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Janelle Thistle calls herself “extremely fortunate.”

Over about 13 years, she’s built her career as a massage therapist, a job that requires she continue taking classes to keep up with emerging trends and stay fresh on her knowledge of the human body. About nine years ago, she started working as an instructor for others seeking to enter the profession. And for the last four years, she’s run her own business: Afterimage Salon and Spa, in a strip mall on Davenport's north side.

She’s also never had a customer ask for an erotic massage.

“I’ve been extremely fortunate that I haven’t had anyone that’s called and been weird about asking for extra services, thank God,” Thistle said. “But if it does become more prevalent in the area, I think it very well could (happen).”

Thistle is one of many massage therapists troubled by a growing number of parlors run by unlicensed operators. Many of those establishments, local leaders say, are breeding grounds for prostitution and sex trafficking, and should be regulated.

Last week, Davenport aldermen discussed proposals to crack down on illicit massage parlors that masquerade as legitimate businesses. City officials referenced a recent municipal rule change in Des Moines as an example of a policy to mirror, saying a proposal could be on its way to City Hall as early as February.

The call to action comes as municipalities around the state have sought to rid their communities of illicit massage parlors without placing undue burdens on business owners who run legal shops.

For the purposes of state regulation, massage is split into two main categories: massage therapy and reflexology. The first is defined as a health care service by the state and includes myotherapy, massotherapy, bodywork and therapeutic massage.

The latter is defined under state law as “manipulation of the soft tissues of the human body which is restricted to the hands, feet, or ears, performed by persons who do not hold themselves out to be massage therapists or to be performing massage therapy.” That second option is also one that's exploited by those who run illicit massage parlors, city officials and area therapists say.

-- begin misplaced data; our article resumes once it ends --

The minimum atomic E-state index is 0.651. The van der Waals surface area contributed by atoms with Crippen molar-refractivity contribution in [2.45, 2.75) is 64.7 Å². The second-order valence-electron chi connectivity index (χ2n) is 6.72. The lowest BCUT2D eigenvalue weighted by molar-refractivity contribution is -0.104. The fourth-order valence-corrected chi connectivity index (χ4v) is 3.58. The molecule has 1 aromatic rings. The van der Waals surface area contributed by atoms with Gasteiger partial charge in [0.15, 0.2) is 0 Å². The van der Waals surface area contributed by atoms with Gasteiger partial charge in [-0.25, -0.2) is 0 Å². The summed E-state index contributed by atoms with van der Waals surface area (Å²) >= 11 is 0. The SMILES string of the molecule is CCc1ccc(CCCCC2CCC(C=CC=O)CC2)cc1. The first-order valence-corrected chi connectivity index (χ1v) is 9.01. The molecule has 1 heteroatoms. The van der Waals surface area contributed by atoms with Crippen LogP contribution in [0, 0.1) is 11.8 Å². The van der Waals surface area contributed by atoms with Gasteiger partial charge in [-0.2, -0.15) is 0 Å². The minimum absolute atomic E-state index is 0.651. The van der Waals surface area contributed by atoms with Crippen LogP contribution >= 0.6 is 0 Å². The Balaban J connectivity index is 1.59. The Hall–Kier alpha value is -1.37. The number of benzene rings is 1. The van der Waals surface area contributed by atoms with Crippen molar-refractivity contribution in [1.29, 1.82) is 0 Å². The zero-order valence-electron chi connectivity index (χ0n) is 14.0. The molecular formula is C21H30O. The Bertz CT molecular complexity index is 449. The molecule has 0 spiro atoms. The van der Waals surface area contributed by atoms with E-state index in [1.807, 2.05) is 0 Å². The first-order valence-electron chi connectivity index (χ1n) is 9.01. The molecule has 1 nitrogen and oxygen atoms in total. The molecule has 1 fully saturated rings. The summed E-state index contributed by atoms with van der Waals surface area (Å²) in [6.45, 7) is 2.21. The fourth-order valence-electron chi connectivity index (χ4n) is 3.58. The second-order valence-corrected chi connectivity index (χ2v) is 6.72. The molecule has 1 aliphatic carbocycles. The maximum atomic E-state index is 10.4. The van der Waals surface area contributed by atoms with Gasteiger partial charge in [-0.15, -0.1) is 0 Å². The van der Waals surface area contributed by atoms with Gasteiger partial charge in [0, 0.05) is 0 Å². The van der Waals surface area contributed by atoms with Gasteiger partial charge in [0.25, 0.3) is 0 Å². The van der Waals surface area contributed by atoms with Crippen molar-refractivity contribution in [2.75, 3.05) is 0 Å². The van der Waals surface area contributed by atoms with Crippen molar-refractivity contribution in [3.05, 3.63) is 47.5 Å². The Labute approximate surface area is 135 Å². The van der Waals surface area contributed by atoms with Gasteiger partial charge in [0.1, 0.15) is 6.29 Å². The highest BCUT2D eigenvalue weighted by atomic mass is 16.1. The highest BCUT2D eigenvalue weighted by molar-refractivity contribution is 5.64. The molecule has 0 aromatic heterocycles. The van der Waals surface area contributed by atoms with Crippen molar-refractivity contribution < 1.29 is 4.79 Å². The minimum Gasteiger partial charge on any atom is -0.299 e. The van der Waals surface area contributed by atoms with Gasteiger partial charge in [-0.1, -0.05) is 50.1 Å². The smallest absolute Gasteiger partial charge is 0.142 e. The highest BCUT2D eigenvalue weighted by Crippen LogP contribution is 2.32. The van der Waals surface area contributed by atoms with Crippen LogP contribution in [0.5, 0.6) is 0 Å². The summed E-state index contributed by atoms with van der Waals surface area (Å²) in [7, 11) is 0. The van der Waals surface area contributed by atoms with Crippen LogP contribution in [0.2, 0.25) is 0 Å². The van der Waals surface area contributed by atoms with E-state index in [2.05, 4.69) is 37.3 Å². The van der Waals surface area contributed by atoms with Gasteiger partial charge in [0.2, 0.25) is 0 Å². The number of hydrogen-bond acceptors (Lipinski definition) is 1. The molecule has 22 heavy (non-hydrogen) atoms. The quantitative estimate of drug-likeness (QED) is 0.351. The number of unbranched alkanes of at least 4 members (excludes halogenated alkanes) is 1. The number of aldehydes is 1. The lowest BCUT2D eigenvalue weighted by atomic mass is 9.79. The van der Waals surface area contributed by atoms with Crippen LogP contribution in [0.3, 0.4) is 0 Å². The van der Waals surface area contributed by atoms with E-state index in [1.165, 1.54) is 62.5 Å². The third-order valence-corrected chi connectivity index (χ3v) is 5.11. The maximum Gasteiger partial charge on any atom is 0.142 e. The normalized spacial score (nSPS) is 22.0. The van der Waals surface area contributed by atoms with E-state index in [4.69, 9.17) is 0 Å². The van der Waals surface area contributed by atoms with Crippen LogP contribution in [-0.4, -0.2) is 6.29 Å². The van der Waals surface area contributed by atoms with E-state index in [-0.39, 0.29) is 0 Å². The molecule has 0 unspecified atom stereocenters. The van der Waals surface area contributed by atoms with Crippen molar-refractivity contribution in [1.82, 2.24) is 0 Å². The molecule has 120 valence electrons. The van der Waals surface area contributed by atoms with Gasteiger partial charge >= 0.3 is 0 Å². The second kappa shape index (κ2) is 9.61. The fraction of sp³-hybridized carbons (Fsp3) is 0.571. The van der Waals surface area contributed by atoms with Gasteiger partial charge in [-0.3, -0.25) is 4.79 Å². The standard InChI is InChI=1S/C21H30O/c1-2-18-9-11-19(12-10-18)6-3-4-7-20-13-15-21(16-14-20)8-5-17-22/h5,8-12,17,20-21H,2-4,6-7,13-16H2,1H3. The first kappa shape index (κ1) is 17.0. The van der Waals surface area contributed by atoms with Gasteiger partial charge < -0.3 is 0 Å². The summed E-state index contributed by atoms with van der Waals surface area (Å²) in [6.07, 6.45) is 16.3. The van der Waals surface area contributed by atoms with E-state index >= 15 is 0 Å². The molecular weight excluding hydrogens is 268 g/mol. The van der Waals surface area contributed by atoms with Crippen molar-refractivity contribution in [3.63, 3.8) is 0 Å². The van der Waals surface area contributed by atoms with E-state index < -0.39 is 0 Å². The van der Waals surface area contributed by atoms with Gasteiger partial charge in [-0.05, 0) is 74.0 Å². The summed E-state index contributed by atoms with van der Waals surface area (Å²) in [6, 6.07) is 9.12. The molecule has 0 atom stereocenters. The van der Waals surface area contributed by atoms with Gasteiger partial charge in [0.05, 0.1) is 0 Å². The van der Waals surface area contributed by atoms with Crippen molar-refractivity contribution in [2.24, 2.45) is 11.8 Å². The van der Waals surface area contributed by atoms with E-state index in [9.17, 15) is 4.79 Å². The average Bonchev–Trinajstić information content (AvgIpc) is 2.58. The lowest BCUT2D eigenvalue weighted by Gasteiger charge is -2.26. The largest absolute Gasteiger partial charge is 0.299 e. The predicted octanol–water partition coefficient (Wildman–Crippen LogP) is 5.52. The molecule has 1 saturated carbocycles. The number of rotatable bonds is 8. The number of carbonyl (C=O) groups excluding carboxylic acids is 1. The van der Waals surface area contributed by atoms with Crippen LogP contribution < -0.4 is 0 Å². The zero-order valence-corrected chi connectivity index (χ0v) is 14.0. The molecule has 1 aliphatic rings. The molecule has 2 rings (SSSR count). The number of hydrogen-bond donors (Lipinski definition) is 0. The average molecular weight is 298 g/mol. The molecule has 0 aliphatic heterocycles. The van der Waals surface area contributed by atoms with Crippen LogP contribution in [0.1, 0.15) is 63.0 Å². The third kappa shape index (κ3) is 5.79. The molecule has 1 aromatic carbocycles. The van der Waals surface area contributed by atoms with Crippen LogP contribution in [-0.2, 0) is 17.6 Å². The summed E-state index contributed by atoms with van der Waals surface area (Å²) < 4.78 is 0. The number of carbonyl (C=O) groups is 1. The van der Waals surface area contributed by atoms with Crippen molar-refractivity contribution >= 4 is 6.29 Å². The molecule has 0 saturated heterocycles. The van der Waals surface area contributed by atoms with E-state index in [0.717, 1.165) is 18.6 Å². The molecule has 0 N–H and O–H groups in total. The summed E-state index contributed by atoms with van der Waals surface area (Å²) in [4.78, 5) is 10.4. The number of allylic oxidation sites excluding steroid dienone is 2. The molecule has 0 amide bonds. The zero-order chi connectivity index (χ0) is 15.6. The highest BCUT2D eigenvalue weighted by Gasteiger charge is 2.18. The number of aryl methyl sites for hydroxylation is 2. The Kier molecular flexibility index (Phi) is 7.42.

In 2017, Iowa lawmakers opened the door for municipalities to enact their own rules for licensing businesses or for local authorities to make other mandates. The proposal Davenport officials are considering would allow local law enforcement to shutter massage businesses that aren’t run by state-licensed operators.

City leaders are taking up the action amid a larger push for heightened awareness on the subject of sex trafficking around the country.

Maggie Tinsman, a former state senator and longtime advocate of policies for human trafficking victims, says “we do know that human trafficking is going on in the Quad-Cities” and “the reason to (create regulations) is so that we can indeed tell the public that this is a safe massage parlor where there is no human trafficking going on.”

“It’s very difficult to quantify it because it’s very undercover,” said Tinsman, who founded the locally based human trafficking resource group Braking Traffik.

Tinsman said there are several methods by which traffickers are finding ways to conceal illegal operations, but massage parlors are one way. She also said 68 survivors have sought help from local organizations within the last year — all from the Quad-Cities region.

 “I think people should realize not all massage parlors are a problem either,” Tinsman added. “This isn’t trying to get at the whole industry of massage parlors. (It’s) just trying to assure Davenport citizens that the massage parlors that they have are safe.”

For Thistle, the owner of Afterimage Salon and Spa, the association of massage with illicit parlors is something that “kind of gives (massage therapists) a bad name,” she says. And while she’s heard some people — even friends — joke around about illicit massage in the past, Thistle insists it is no laughing matter.

 “People see it in the movies and they see it everywhere, and some people just don’t see the problem of it, and they don’t understand that it’s taking away from the people that are truly doing it for a good purpose,” Thistle said. “We don’t joke about this because it does happen and it’s not funny, and it just takes away from the legitimacy of the business."

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